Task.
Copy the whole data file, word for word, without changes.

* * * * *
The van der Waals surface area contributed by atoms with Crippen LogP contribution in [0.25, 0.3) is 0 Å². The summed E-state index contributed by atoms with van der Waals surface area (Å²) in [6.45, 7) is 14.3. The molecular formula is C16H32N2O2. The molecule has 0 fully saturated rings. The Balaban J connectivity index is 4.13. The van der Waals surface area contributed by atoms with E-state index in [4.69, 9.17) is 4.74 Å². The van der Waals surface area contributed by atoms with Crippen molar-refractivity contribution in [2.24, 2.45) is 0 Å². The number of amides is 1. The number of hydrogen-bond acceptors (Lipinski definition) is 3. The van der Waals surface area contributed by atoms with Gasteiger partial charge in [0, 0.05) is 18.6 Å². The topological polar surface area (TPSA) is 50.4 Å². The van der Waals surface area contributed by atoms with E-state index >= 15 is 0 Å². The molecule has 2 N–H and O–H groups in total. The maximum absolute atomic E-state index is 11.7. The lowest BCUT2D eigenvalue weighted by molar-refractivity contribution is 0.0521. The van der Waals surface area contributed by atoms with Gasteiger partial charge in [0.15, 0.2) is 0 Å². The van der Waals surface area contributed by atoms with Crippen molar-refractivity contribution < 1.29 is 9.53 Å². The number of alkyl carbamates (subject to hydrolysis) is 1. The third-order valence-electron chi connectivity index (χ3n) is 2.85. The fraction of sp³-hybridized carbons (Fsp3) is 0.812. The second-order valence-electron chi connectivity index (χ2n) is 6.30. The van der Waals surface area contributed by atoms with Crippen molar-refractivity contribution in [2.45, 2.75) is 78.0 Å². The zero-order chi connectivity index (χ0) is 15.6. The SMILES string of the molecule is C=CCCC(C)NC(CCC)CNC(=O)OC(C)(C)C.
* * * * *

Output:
The van der Waals surface area contributed by atoms with Crippen LogP contribution in [0.25, 0.3) is 0 Å². The summed E-state index contributed by atoms with van der Waals surface area (Å²) in [6.45, 7) is 14.3. The molecular formula is C16H32N2O2. The molecule has 0 fully saturated rings. The Balaban J connectivity index is 4.13. The van der Waals surface area contributed by atoms with E-state index in [4.69, 9.17) is 4.74 Å². The van der Waals surface area contributed by atoms with Crippen molar-refractivity contribution in [2.24, 2.45) is 0 Å². The number of amides is 1. The number of hydrogen-bond acceptors (Lipinski definition) is 3. The van der Waals surface area contributed by atoms with Gasteiger partial charge in [0, 0.05) is 18.6 Å². The topological polar surface area (TPSA) is 50.4 Å². The van der Waals surface area contributed by atoms with E-state index >= 15 is 0 Å². The molecule has 2 N–H and O–H groups in total. The maximum absolute atomic E-state index is 11.7. The lowest BCUT2D eigenvalue weighted by molar-refractivity contribution is 0.0521. The van der Waals surface area contributed by atoms with Gasteiger partial charge in [0.15, 0.2) is 0 Å². The van der Waals surface area contributed by atoms with Crippen molar-refractivity contribution < 1.29 is 9.53 Å². The number of alkyl carbamates (subject to hydrolysis) is 1. The third-order valence-electron chi connectivity index (χ3n) is 2.85. The fraction of sp³-hybridized carbons (Fsp3) is 0.812. The second-order valence-electron chi connectivity index (χ2n) is 6.30. The van der Waals surface area contributed by atoms with Crippen molar-refractivity contribution in [2.45, 2.75) is 78.0 Å². The zero-order chi connectivity index (χ0) is 15.6. The SMILES string of the molecule is C=CCCC(C)NC(CCC)CNC(=O)OC(C)(C)C.